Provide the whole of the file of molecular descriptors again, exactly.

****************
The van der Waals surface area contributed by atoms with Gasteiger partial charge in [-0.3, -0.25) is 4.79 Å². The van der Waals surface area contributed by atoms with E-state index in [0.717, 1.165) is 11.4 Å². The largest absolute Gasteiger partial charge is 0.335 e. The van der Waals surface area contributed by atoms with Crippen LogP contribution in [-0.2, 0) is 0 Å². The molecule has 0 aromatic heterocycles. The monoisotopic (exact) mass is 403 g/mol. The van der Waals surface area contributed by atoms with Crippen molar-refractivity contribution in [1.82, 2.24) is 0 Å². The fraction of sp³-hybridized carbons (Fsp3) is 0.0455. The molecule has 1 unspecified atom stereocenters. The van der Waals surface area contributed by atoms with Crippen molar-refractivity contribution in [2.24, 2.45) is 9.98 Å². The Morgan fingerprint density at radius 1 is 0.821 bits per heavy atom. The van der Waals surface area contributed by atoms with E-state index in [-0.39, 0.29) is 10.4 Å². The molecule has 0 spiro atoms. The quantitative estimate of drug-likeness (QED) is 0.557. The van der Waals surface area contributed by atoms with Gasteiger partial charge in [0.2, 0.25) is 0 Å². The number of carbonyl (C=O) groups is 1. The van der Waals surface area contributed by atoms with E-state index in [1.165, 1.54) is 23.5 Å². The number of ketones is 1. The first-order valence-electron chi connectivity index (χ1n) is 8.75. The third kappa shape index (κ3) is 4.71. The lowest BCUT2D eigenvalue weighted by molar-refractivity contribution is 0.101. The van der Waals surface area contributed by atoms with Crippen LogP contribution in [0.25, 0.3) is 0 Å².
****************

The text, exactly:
The van der Waals surface area contributed by atoms with Gasteiger partial charge in [-0.3, -0.25) is 4.79 Å². The van der Waals surface area contributed by atoms with E-state index in [0.717, 1.165) is 11.4 Å². The largest absolute Gasteiger partial charge is 0.335 e. The van der Waals surface area contributed by atoms with Crippen LogP contribution in [-0.2, 0) is 0 Å². The molecule has 0 aromatic heterocycles. The monoisotopic (exact) mass is 403 g/mol. The van der Waals surface area contributed by atoms with Crippen molar-refractivity contribution in [1.82, 2.24) is 0 Å². The fraction of sp³-hybridized carbons (Fsp3) is 0.0455. The molecule has 1 unspecified atom stereocenters. The van der Waals surface area contributed by atoms with Crippen molar-refractivity contribution in [2.24, 2.45) is 9.98 Å². The Morgan fingerprint density at radius 1 is 0.821 bits per heavy atom. The van der Waals surface area contributed by atoms with E-state index in [-0.39, 0.29) is 10.4 Å². The molecule has 0 spiro atoms. The quantitative estimate of drug-likeness (QED) is 0.557. The van der Waals surface area contributed by atoms with Gasteiger partial charge in [0.2, 0.25) is 0 Å². The number of carbonyl (C=O) groups is 1. The van der Waals surface area contributed by atoms with E-state index in [1.165, 1.54) is 23.5 Å². The number of ketones is 1. The first-order valence-electron chi connectivity index (χ1n) is 8.75. The third kappa shape index (κ3) is 4.71. The lowest BCUT2D eigenvalue weighted by molar-refractivity contribution is 0.101. The van der Waals surface area contributed by atoms with Crippen LogP contribution in [0.25, 0.3) is 0 Å².